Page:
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The myth of meritocracy and what we can do about it

fitz randolph gate
FitzRandolph Gate.
Courtesy of the Office of Communications.

Despite our individual responsibilities, some issues are too big to be resolved individually. 

When we think of professionally and financially successful people, more than knowing who they are, it is important to ask where they come from. 


There is myriad evidence that in many countries, meritocracy is a myth and social reproduction is the norm. In order to allow all citizens to reach their full potential regardless of the circumstances they were born in, we must work to break the cycle of social reproduction. As Princeton students, we are some of the most privileged people in the world. While that doesn’t mean all of us come from privileged backgrounds, it does mean we have a part to play in promoting social mobility. We are the change-makers here because we are privileged to hold one of the best tools in the world: education. 

To understand our role, it is first important to explain the problem. Many people who reach the top levels in various societies are very talented and hardworking. But others, equally talented and hardworking, will never achieve the same material success.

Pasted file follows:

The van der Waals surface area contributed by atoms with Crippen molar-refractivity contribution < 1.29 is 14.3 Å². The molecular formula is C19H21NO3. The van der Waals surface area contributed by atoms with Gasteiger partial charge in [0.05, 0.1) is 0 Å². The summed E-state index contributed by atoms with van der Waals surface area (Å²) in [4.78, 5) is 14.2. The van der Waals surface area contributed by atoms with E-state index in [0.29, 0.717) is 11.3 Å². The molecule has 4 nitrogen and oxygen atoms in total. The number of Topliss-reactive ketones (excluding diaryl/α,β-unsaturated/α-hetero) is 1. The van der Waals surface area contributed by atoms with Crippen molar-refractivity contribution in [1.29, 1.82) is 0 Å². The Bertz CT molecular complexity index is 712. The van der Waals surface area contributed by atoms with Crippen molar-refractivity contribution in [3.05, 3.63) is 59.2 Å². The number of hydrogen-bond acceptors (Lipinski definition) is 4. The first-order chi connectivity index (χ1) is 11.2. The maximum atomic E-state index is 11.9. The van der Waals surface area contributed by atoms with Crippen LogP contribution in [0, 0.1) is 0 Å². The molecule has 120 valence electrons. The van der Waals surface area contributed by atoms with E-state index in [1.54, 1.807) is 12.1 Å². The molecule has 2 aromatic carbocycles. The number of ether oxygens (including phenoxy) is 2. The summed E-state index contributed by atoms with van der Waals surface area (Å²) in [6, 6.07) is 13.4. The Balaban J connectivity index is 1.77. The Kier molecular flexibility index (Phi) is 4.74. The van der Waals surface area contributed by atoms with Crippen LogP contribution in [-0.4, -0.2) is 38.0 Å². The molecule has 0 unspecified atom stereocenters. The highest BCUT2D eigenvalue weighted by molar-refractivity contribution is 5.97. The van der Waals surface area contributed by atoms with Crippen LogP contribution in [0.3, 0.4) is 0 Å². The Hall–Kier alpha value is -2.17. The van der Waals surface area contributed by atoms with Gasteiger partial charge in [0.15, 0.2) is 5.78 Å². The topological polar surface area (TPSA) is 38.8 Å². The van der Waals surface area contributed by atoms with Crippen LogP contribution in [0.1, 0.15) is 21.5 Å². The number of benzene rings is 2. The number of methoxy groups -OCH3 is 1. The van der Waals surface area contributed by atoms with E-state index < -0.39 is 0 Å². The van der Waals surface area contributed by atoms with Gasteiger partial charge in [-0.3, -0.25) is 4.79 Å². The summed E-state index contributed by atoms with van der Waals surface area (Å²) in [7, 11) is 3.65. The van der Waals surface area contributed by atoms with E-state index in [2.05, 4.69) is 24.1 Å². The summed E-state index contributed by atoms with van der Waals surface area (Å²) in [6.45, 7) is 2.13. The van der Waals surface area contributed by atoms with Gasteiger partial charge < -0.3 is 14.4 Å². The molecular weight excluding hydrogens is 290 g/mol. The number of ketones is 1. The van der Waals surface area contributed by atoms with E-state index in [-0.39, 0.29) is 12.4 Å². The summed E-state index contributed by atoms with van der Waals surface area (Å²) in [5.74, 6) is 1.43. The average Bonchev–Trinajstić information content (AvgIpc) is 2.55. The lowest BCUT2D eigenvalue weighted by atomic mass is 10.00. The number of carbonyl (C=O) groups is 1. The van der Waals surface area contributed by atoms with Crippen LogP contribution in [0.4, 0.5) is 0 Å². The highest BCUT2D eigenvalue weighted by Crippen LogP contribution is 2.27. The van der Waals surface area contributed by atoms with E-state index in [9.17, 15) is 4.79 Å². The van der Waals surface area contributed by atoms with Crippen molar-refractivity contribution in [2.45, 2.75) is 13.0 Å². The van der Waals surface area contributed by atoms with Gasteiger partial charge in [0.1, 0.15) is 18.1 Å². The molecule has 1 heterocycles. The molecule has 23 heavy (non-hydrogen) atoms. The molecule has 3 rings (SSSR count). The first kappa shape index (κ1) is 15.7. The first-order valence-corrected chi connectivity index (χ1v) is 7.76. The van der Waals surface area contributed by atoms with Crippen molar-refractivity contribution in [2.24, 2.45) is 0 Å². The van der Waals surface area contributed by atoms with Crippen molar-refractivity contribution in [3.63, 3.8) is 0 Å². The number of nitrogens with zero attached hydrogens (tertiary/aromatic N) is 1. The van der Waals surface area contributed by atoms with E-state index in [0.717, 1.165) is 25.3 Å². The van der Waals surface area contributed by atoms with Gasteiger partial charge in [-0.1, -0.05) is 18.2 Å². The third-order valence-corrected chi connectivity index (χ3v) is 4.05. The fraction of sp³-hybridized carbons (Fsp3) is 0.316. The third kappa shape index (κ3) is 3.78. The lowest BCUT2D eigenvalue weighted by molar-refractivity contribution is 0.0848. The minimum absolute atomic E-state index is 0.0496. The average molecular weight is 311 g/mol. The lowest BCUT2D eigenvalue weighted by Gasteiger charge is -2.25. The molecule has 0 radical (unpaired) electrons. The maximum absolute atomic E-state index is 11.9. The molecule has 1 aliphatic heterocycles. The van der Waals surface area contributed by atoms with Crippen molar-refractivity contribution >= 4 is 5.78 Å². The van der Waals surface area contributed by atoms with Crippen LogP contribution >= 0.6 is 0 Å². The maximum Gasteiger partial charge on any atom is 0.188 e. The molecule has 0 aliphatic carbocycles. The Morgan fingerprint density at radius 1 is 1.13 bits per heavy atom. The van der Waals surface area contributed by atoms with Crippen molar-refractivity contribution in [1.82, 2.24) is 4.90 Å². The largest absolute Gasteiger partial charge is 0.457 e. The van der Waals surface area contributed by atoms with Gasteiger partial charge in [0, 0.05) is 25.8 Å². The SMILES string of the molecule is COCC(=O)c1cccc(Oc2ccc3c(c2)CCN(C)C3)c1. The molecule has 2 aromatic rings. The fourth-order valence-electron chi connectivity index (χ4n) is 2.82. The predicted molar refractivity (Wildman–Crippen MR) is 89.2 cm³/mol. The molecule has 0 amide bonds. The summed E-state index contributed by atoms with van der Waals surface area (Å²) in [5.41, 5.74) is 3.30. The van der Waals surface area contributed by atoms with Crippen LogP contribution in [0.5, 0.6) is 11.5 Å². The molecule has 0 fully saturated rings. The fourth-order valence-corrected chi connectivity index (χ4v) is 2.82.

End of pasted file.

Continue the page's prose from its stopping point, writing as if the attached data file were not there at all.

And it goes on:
Therefore, we can assume that there are other, less apparent factors creating differences: where and when someone was born, who educated them, what resources they had growing up, who crossed their paths, and what opportunities they were given. Consequently, to understand what builds the relative success or failure of each individual, it is necessary to look first at the starting conditions, which implies looking at the role of social inequalities.

Inequalities are, by nature, multidimensional. They always intersect and relate. The economic component is critical. Nevertheless, this is not the only factor since economic inequality is intrinsically associated with social, academic, and cultural inequalities.

This tangle of unfavorable starting conditions is so strong that it is difficult to break the social reproduction cycle. We all realize that there is rarely an evolution in social mobility between the present and future generations, especially among the most disadvantaged classes. A child’s income, education, and social status are generally highly affected by that of their parents. 

A 2018 study by the Organization for Economic Co-operation and Development (OECD) shows that those at the bottom are still glued to the floor because the social elevator does not work. In the US, for example, poverty and inequality rank among the worst in the club of the wealthy OECD member countries.


In the end, particularly in a wealthy country like the United States, the persistence of extreme poverty is a political choice made by those in power.

One of the results of this choice is unequal access to quality education. While on its surface, education seems to be based only on the merits of the individual — the grades the student achieves — it is necessary to ask who tends to get the highest marks, and why.